•   Dolby SR – Dolby SR didn’t appear until I moved from the Music Industry to the Film and Television Industry.  Dolby SR (Spectral Recording) technology clearly improved the Dolby A technology, but it also contributed unique and arguable artifacts of it’s own.  That said, I like Dolby SR and would have used it in place of Dolby A if it would have been available when I was doing the bulk of my popular music recording.

•   DBX Type 1 – DBX Noise Reduction was quite popular amongst a few for a short time.  It was a one band noise reduction system and for my money, I wouldn’t get within a mile of it … never used it.  I though it sounded like ‘crap’ because of the way it wiped out the high end and the fact that I could hear the noise reduction ‘pumping’ … but many would disagree with me.

•   TelCom/Telefunken C4D Noise Reduction – Highly esoteric.  I only used this on one project but I must say it was a totally amazing sound. “…the system was called TelCom in it’s professional version and that was quite popular with European broadcasters since it solved all of the tracking and calibration problems of the older systems and to boot has a somehow “sweet” character to it’s sonic imprint.”   The problem was, in the US, these systems were as rare as ‘hens teeth’ so it was not practical to follow up on this experience.  To this day the TelCom Noise Reduction remains my all time favorite.

Tape Compression

Tape compresses gradually, beginning with the high frequencies first, which prevents the high frequency peaks from sounding harsh.  This is perhaps where the analogue tape recording has gained the reputation of sounding ‘sweet’ or ‘better than live’.  In this regard 3M Scotch 206/207 was the epitome of this sound.  Like tape distortion, by over-driving analogue tape the natural saturation and compression characteristics of analogue recording can be manipulated for sonic advantage.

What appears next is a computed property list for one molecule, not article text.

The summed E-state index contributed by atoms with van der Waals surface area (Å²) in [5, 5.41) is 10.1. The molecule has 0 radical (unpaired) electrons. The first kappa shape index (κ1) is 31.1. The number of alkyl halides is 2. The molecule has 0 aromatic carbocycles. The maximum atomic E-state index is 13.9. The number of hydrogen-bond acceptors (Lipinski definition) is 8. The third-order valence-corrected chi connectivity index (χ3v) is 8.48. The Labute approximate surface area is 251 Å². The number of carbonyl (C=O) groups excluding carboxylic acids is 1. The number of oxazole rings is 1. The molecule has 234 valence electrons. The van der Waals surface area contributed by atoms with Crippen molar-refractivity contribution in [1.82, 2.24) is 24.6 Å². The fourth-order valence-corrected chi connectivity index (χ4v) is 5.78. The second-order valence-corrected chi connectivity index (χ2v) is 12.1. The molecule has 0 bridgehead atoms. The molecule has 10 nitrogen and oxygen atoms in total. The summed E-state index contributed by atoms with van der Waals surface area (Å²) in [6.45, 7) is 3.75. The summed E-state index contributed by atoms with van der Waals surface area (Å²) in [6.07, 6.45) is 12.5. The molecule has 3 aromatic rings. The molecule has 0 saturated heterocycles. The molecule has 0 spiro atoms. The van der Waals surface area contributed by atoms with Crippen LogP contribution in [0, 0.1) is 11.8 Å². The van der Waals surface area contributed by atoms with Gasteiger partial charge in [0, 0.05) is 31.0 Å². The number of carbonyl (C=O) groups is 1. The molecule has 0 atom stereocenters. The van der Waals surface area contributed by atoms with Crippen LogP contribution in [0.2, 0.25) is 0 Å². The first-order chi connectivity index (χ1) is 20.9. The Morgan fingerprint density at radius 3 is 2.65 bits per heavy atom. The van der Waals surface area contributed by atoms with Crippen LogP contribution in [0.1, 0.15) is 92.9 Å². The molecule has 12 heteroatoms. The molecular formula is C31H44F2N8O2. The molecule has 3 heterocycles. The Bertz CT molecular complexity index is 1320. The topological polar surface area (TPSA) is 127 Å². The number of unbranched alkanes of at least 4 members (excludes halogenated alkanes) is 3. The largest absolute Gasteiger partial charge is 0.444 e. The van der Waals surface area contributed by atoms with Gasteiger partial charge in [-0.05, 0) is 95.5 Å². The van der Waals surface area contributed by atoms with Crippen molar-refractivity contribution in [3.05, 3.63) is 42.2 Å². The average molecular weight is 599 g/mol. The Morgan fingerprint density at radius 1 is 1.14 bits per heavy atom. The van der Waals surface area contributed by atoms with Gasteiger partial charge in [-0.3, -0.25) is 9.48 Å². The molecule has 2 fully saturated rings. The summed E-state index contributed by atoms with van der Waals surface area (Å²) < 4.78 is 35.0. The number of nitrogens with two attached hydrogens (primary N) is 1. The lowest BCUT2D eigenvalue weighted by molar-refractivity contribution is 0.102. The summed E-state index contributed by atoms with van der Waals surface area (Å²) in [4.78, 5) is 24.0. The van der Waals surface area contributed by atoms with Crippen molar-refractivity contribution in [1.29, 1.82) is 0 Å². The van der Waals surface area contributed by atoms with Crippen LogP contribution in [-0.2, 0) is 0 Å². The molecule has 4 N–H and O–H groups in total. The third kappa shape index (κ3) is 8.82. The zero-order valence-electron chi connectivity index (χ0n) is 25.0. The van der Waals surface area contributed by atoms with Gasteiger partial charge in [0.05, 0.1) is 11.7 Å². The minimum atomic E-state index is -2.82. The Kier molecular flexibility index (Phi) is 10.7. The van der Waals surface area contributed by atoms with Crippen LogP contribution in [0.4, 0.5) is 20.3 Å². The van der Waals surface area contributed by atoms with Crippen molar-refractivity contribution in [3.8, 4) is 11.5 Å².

Tape Distortion

In and of itself, the inherent distortion of the analogue recording medium contributed to the ‘tape sound’.  I would say there were two classification of this distortion that needs to be considered in an emulation plug-in.

•   Inherent Specification Distortion – Firstly would be understanding and emulating the standard or inherent distortion included in the basic specification for analogue tape recording (as I recall it was 3% THD at Zero VU or +4dbm)…it started there and became much more complicated (excluding the electronics or transport of the tape recorder itself).  I can go on but if you visit the MRL site (makers of the best standard alignment tapes) you will find a magnificent library of technical papers discussing every single issue that contributes to the ‘analogue sound’ from azimuth, to bias, to pre-emphasis, to flux sensitivity to the effects of the scrape filters on the sonics of recoding.  All of it well over my head, but in the hands of Waves engineers this information is a gold mine! The URL is http://home.comcast.net/~mrltapes/

Magnetic tape recording was a compromise and a magnificent one at that.  Fully understanding how these compromises were manipulated buy some of the best minds in the industry, thus creating artefacts of their own, all in the quest of making something impossible work, is the key to the successful emulation of this technology.